On December 5, Stewart Fry, Vice President of Enterprise Information Technology & Services for BP, took the stage at Amazon Web Services' re:Invent conference in Las Vegas to talk about two seemingly contradictory matters: how migrating the fossil fuel company's vast digital enterprise into the cloud was helping to accelerate oil production, and how the same move would help fight climate change.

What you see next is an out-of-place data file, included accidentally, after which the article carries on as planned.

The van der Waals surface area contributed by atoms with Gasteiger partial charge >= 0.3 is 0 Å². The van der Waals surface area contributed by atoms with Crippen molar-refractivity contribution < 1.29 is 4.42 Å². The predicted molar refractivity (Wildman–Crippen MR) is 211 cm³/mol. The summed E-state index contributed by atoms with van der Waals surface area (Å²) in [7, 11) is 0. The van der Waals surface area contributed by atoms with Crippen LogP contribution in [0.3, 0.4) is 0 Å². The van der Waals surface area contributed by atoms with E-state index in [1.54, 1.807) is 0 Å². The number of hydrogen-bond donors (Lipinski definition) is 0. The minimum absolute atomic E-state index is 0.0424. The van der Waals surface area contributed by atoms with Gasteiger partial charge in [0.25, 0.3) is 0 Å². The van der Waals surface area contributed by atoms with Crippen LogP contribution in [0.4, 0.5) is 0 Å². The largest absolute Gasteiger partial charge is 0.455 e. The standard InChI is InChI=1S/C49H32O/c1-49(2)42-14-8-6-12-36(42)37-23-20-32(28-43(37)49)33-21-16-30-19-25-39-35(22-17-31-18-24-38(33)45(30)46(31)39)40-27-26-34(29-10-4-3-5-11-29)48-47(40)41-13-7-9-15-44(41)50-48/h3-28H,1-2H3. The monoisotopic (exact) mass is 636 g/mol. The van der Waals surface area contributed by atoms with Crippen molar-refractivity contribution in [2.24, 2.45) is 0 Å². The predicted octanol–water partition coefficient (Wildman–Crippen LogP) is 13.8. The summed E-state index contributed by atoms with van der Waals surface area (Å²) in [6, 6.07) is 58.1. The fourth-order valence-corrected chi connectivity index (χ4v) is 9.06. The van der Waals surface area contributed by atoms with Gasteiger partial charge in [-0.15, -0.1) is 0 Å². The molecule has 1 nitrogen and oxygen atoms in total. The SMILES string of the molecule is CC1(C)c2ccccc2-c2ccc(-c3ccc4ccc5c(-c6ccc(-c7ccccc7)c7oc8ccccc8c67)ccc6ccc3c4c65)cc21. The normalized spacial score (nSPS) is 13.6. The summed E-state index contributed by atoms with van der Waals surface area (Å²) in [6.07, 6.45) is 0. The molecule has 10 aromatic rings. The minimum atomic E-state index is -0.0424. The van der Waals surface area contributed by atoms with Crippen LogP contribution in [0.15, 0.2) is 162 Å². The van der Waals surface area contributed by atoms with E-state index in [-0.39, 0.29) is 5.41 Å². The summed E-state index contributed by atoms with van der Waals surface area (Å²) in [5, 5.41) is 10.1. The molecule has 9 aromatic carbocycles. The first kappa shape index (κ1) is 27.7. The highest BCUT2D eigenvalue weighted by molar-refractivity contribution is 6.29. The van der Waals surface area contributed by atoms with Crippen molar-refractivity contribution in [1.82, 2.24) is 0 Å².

As Fry explained it, BP's decision to become a "cloud first" company in 2016 was already reaping rewards. Moving their databases from local servers to AWS data centers was causing them to run over 30 percent faster on average. By harnessing new "refinery optimization" tools, calculations that once took BP seven hours could now be completed in under four minutes. "We're seeing really good benefits," Fry said. "The most notable being around cost agility, reduced capital, and improved performance."